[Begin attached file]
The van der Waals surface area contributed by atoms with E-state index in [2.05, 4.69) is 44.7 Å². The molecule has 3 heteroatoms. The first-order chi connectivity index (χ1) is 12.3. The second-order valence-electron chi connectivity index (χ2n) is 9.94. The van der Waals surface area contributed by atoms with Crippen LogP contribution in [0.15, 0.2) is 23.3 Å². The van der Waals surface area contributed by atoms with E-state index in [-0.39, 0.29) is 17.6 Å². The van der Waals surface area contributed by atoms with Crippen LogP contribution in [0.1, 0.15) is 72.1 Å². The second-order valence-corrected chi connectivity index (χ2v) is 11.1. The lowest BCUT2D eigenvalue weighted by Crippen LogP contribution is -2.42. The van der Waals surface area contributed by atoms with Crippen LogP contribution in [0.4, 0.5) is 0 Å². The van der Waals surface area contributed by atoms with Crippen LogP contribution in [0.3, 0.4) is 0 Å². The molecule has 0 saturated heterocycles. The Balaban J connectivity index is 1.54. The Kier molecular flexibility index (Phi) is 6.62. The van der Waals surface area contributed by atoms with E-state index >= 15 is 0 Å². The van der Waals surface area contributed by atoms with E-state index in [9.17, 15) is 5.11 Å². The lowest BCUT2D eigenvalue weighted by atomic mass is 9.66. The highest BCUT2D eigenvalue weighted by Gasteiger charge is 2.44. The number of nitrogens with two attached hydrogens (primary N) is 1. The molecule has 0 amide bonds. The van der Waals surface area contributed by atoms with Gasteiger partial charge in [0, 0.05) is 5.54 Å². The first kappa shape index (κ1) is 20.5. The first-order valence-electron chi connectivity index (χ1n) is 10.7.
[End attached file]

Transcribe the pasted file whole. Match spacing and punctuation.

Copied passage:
The van der Waals surface area contributed by atoms with E-state index in [2.05, 4.69) is 44.7 Å². The molecule has 3 heteroatoms. The first-order chi connectivity index (χ1) is 12.3. The second-order valence-electron chi connectivity index (χ2n) is 9.94. The van der Waals surface area contributed by atoms with Crippen LogP contribution in [0.15, 0.2) is 23.3 Å². The van der Waals surface area contributed by atoms with E-state index in [-0.39, 0.29) is 17.6 Å². The van der Waals surface area contributed by atoms with Crippen LogP contribution in [0.1, 0.15) is 72.1 Å². The second-order valence-corrected chi connectivity index (χ2v) is 11.1. The lowest BCUT2D eigenvalue weighted by Crippen LogP contribution is -2.42. The van der Waals surface area contributed by atoms with Crippen LogP contribution in [0.4, 0.5) is 0 Å². The van der Waals surface area contributed by atoms with Crippen LogP contribution in [0.3, 0.4) is 0 Å². The molecule has 0 saturated heterocycles. The Balaban J connectivity index is 1.54. The Kier molecular flexibility index (Phi) is 6.62. The van der Waals surface area contributed by atoms with E-state index >= 15 is 0 Å². The van der Waals surface area contributed by atoms with E-state index in [9.17, 15) is 5.11 Å². The lowest BCUT2D eigenvalue weighted by atomic mass is 9.66. The highest BCUT2D eigenvalue weighted by Gasteiger charge is 2.44. The number of nitrogens with two attached hydrogens (primary N) is 1. The molecule has 0 amide bonds. The van der Waals surface area contributed by atoms with Gasteiger partial charge in [0, 0.05) is 5.54 Å². The first kappa shape index (κ1) is 20.5. The first-order valence-electron chi connectivity index (χ1n) is 10.7.